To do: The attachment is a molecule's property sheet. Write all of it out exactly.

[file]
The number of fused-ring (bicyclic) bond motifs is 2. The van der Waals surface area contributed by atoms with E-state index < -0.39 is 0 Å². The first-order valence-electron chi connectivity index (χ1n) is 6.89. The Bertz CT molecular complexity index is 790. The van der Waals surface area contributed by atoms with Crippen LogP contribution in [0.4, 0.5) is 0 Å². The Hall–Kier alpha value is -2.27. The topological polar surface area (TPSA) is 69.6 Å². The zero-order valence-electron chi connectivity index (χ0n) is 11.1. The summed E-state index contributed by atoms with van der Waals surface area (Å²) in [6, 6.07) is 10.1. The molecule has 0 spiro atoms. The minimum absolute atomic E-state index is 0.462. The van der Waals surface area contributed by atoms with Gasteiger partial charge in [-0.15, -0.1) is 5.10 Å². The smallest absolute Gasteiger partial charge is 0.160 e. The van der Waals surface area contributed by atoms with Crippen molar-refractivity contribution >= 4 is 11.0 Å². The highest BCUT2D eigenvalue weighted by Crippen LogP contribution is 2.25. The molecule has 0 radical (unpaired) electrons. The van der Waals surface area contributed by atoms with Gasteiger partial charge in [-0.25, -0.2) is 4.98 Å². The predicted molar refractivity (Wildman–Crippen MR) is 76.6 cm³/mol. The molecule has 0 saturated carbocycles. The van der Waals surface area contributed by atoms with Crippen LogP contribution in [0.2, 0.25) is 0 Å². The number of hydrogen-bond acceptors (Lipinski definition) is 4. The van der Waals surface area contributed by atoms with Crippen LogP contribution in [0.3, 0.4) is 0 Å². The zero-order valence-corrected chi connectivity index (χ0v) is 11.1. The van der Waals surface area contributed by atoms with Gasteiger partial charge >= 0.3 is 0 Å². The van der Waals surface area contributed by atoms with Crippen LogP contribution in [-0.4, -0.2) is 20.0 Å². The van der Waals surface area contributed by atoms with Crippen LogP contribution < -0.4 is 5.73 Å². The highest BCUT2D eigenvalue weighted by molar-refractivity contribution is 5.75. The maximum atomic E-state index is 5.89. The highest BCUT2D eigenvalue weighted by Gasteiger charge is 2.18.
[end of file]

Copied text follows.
The number of fused-ring (bicyclic) bond motifs is 2. The van der Waals surface area contributed by atoms with E-state index < -0.39 is 0 Å². The first-order valence-electron chi connectivity index (χ1n) is 6.89. The Bertz CT molecular complexity index is 790. The van der Waals surface area contributed by atoms with Crippen LogP contribution in [0.4, 0.5) is 0 Å². The Hall–Kier alpha value is -2.27. The topological polar surface area (TPSA) is 69.6 Å². The zero-order valence-electron chi connectivity index (χ0n) is 11.1. The summed E-state index contributed by atoms with van der Waals surface area (Å²) in [6, 6.07) is 10.1. The molecule has 0 spiro atoms. The minimum absolute atomic E-state index is 0.462. The van der Waals surface area contributed by atoms with Gasteiger partial charge in [-0.15, -0.1) is 5.10 Å². The smallest absolute Gasteiger partial charge is 0.160 e. The van der Waals surface area contributed by atoms with Crippen molar-refractivity contribution >= 4 is 11.0 Å². The highest BCUT2D eigenvalue weighted by Crippen LogP contribution is 2.25. The molecule has 0 radical (unpaired) electrons. The van der Waals surface area contributed by atoms with Gasteiger partial charge in [-0.25, -0.2) is 4.98 Å². The predicted molar refractivity (Wildman–Crippen MR) is 76.6 cm³/mol. The molecule has 0 saturated carbocycles. The van der Waals surface area contributed by atoms with Crippen LogP contribution in [0.2, 0.25) is 0 Å². The number of hydrogen-bond acceptors (Lipinski definition) is 4. The van der Waals surface area contributed by atoms with Crippen LogP contribution in [0.3, 0.4) is 0 Å². The zero-order valence-corrected chi connectivity index (χ0v) is 11.1. The van der Waals surface area contributed by atoms with Gasteiger partial charge >= 0.3 is 0 Å². The van der Waals surface area contributed by atoms with Crippen LogP contribution in [-0.4, -0.2) is 20.0 Å². The van der Waals surface area contributed by atoms with Crippen LogP contribution < -0.4 is 5.73 Å². The highest BCUT2D eigenvalue weighted by molar-refractivity contribution is 5.75. The maximum atomic E-state index is 5.89. The highest BCUT2D eigenvalue weighted by Gasteiger charge is 2.18.